Implementing a School and Community Garden

Image of tulips

The School Garden Partnership came together as a result of a community-identified need to be more involved with schools and the educational success of their children. The idea of community-supported school gardens was quickly identified as a vehicle to involve the community and provide teachers and students with an outdoor classroom in which to build skills, connect curriculum to concrete experiences, and coach children in the exercise of stewardship. School gardens clearly present a rich opportunity to engage parents, grandparents, community volunteers, agencies, local businesses, and school staff in the education of our students. It was also clear that individual schools, teachers, and communities needed some help to ensure the long-term success of a school garden. To this end the School Garden Partnership agreed on the following two goals that would guide their work:

*Support school garden-based activities that promote overall student well being and provide the potential to improve student academic achievement through experiential learning.

*Collaborate with the city, school district, and individual schools to help develop community supported school gardens that are sustainable.

To help achieve these goals, the following four basic steps to implementing a school and community garden were identified. Figure 1 provides a visual of some of the important elements and activities associated with each of these steps:

  • Step 1: School and Community Involvement
    Having an actively participating school and community is critical to the life of a school garden. That is why it is very important that staff, faculty, students, parents, and community members know they play a vital role in supporting garden-based education.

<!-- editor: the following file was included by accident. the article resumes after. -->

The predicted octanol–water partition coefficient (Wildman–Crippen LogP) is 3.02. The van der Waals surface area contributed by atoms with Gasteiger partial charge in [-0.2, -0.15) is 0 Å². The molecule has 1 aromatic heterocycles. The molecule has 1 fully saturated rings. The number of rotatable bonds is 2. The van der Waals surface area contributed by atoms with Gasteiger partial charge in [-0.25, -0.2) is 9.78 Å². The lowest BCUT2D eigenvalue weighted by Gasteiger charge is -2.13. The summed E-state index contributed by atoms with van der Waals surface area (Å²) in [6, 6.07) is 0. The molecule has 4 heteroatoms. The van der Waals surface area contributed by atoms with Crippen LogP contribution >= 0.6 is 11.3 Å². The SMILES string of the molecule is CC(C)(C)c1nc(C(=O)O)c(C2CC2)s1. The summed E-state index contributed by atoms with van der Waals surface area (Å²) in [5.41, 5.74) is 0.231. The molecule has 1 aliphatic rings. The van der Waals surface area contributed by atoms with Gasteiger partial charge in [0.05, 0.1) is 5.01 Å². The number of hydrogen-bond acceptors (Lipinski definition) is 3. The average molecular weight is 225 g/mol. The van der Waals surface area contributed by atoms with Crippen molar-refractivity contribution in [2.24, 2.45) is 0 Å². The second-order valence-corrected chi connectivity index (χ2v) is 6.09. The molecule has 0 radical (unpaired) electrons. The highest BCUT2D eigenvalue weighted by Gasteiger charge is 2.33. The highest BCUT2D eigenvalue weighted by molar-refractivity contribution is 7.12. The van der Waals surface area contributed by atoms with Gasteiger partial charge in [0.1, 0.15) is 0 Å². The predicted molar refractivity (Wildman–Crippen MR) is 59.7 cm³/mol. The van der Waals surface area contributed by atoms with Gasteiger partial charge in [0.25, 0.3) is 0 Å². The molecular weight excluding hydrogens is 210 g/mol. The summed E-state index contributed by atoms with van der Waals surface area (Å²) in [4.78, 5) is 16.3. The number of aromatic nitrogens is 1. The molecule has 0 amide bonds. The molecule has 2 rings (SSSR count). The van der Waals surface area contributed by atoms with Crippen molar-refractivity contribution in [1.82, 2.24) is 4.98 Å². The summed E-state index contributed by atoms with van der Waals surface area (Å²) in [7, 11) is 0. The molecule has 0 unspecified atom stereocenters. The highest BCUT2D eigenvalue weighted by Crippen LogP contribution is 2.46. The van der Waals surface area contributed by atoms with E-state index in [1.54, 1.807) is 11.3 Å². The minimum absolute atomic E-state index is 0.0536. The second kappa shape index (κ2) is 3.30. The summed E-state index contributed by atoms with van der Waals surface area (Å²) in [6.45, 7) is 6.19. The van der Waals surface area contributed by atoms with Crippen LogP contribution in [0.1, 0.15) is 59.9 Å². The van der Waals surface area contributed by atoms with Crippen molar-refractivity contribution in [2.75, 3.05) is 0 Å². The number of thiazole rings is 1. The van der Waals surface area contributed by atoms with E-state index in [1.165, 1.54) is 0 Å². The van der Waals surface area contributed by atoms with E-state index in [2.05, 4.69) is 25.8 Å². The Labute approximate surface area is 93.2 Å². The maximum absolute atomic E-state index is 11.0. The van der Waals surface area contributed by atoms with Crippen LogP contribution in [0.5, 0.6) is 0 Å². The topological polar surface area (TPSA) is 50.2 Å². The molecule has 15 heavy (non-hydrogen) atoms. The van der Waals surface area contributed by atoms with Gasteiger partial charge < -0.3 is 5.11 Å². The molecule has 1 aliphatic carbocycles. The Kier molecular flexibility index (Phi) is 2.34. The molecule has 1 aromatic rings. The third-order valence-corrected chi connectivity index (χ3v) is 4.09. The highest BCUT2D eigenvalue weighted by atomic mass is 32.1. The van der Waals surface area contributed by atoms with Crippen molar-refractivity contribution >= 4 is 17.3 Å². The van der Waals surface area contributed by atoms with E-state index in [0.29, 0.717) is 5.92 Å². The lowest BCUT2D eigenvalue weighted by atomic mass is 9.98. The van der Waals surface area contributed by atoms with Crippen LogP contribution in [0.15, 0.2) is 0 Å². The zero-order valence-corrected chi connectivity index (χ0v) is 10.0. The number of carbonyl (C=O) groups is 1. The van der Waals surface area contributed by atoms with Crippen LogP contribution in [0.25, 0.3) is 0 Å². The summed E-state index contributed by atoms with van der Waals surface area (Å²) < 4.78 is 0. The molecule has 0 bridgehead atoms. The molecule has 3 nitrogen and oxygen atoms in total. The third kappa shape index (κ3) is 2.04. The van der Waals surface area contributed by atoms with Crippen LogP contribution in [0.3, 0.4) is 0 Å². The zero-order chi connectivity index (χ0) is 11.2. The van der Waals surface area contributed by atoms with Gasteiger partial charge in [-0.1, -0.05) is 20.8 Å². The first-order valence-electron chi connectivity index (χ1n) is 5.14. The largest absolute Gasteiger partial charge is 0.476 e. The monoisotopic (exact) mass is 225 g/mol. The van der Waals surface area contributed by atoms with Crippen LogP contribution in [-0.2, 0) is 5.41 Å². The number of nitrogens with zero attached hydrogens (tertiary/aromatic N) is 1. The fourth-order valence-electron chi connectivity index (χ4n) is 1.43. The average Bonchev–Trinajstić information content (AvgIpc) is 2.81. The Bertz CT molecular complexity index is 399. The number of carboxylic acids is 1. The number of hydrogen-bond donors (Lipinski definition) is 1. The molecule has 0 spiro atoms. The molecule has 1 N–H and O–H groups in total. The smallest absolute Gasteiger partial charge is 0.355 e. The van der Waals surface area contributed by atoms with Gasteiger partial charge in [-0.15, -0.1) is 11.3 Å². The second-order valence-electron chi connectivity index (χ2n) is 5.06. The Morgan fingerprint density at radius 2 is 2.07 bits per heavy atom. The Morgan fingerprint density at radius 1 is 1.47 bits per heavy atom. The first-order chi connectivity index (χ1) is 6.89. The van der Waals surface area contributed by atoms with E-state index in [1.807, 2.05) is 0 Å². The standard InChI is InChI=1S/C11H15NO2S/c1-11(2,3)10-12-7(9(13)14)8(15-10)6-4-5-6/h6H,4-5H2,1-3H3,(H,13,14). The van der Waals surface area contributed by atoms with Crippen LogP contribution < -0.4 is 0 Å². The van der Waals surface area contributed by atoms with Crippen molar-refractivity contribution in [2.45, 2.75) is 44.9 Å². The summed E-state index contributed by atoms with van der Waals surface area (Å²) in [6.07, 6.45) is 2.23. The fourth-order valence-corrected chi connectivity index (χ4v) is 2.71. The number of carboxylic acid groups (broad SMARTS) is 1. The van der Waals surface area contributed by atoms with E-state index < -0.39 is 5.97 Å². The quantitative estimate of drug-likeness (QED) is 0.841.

• Step 3: Garden Opening and Public Celebration
    The garden can and should be a hub of activity, creativity, community, and learning. Below are some ideas that will enhance community and student interest and participation in the school garden.
  • Step 4: Managing the School Garden
    Once the garden is designed and the plot is installed, it comes down to the daily maintenance of the garden. Gardens are not self-sufficient and will either thrive or go downhill fast depending on the amount of attention they receive. Ideally, a garden should be checked on daily basis.

This defines the importance of each step in the process and recommends some activities that were identified by the School Garden Partnership as essential for each step. This is not to say that your school garden team will not identify other important activities and opportunities. Appendix 1 provides a sample Garden Assessment to help keep track of your school garden development process, fill it out as your school garden progresses.